Jon: Well, I mean, the problem is, from my perspective, is that a lot of people that hire content writers and copywriters actually don’t really understand What they do, and I don’t really understand like what good writing is because a lot of good writing is sort of hidden really It’s it’s subtle like you’ll know when you see terrible writing, but you when you read very good writing You’re not really aware that you’re reading it.

You’re just you take in what it’s saying and it flows very easily what? So, and you know, when it comes to copywriting, that’s really marketing focused on already kind of direct response focus. You know, there’s a lot of, there’s a lot of psychology in there. There’s a lot of using [00:28:00] emotion to sell. Um, and again, it’s some things that you’re not going to see what the copywriter is doing really, unless you are the intended audience, because it’s not going to kind of push the same emotional buttons for you.

And I actually think a lot of. People who hire writers, as I say, don’t really know this stuff, which is why they can’t really see the difference between, on the surface, between what a, uh, an AI tool is doing and what a human writer is doing. It’s just, okay, they both might write notes, uh, words, I can understand it all.

Okay, that’s more or less the same thing. It’s like, oh, it isn’t really. And it’s funny, it’s funny because anyone who’s ever kind of worked as a freelance writer has kind of had this experience where, like, employers are very concerned about experience. Like, it’s like, we know you can write, but have you written about biscuits before?

And it’s like, but have you specifically written about chocolate biscuits? They want this very specific niche [00:29:00] experience. Yeah. And then, now with the AI thing, it’s almost like the opposite of that. Hmm. It’s like, they just know that this tool can write. They don’t know if it’s helped anyone sell chocolate biscuits before.

It’s just purely going on how they perceive the, the kind of writing skills. There’s almost this kind of reversal of, of what people place importance on. But, you know, I, I still think there’s a important role for the human writer and I, I still think, you know, if you’re worried about it, like, keep doing good work and keep expanding your, um, skill set and keep kind of moving into the areas where, where, uh, you know, the things that the, the AI can’t do.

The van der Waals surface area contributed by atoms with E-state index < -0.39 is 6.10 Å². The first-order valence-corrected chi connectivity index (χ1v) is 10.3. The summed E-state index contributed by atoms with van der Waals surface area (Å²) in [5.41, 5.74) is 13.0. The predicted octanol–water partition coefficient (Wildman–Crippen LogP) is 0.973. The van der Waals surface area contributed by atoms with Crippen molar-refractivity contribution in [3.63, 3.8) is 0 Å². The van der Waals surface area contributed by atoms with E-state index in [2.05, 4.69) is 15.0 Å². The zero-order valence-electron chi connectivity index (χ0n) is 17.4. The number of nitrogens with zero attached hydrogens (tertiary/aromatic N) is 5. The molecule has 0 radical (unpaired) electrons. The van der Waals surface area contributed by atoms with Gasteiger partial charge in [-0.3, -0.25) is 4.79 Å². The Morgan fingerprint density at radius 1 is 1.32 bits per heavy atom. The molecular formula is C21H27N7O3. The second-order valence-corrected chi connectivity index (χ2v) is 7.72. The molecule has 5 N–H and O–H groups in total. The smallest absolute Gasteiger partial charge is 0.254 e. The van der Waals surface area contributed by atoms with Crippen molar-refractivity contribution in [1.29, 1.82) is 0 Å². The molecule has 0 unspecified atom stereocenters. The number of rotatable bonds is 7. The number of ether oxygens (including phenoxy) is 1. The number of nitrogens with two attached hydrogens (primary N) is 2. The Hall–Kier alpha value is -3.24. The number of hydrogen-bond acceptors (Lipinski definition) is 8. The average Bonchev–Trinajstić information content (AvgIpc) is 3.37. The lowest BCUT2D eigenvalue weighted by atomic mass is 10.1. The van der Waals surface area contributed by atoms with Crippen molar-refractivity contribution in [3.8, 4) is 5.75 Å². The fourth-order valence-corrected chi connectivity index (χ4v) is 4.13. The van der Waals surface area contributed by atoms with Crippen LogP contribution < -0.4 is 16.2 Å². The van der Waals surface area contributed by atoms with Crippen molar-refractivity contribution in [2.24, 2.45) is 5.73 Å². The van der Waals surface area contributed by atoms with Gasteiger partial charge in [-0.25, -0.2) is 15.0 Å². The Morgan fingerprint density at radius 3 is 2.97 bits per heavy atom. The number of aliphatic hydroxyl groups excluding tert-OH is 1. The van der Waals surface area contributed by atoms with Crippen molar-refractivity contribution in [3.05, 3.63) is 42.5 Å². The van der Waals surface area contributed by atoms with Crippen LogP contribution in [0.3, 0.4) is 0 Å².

Genny: Okay, so is your suggestion to writers out there to specialize? Or did I just simplify that too much? Yeah,


Jon: absolutely. To, to, to specialize, um, I think is a good, is a good, I mean, in a way, maybe it’s better to move away from content and towards kind of marketing copy. Okay. I [00:30:00] do also think, you know, there’s definitely scope to move into content strategy.

Okay. And I do think there’s a lot of scope to do like research driven content. Like I think research driven copy and content. It is already becoming increasingly important, um, you know, especially in industries where there’s a lot of like self service buying going on, like e commerce and SaaS, you know, the companies are really putting a lot of effort into research now.

Like we want to know what our ideal customer cares about. What are their jobs to be done? What are their pain points? And like, all that takes a lot of research and companies don’t always have the time to or the resources to, you know, set up customer interviews and do all this research. And um, you know, it’s something that writers definitely and strategists definitely can get involved in.

And that might become again, what gets companies more of an edge in [00:31:00] future.


Genny: What do you think we’ll be saying about AI in a year from today?


Jon: I mean, I still think the same thing trend will be going on. It probably will be adopted in some way. by more and more companies and more and more writers. And what I hope will happen is it will become more integrated in tools. Like, I would love to be able to just say to my computer, like, send an email to this guy saying this, or just like, send an invoice for this much money to this guy, and the computer just does it without me having to click 50 things and type and all that.

And I think that is where it will go. It will get more involved in task automation and just removing the manual things that we do. And I think that would make all our lives easier. So I hope that’s where it goes in [00:32:00] terms of writing. Yeah, it’s, it’s really hard to say. I think it could, we could be having the same conversation right now in a year from now where it’s like, yeah, it’s doing, it’s sort of giving junior writers, uh, issues, getting work, but you know, people who are, More working on very sophisticated things in terms of tone of voice, or sophisticated project products, or very emotional selling.

But certain types of writing that just do need that extra human expertise. I think that conversation probably could still be going on. Okay. Or who knows? Maybe not. Maybe a, maybe a, the T5 is going to blow everything else away.


Genny: There’ll be flying cars and everything. It’s worth a stay. Okay. Um, that was a What do you think? I don’t know. I was about to say that was a very, um, risk averse, uh, prediction. I, I tend to, um, catastrophize everything. So I think that it’s when the [00:33:00] next iteration is going to come out. Well, with every iteration, there’s going to be more and more sophistication. There’s going to be more people whose jobs are at risk.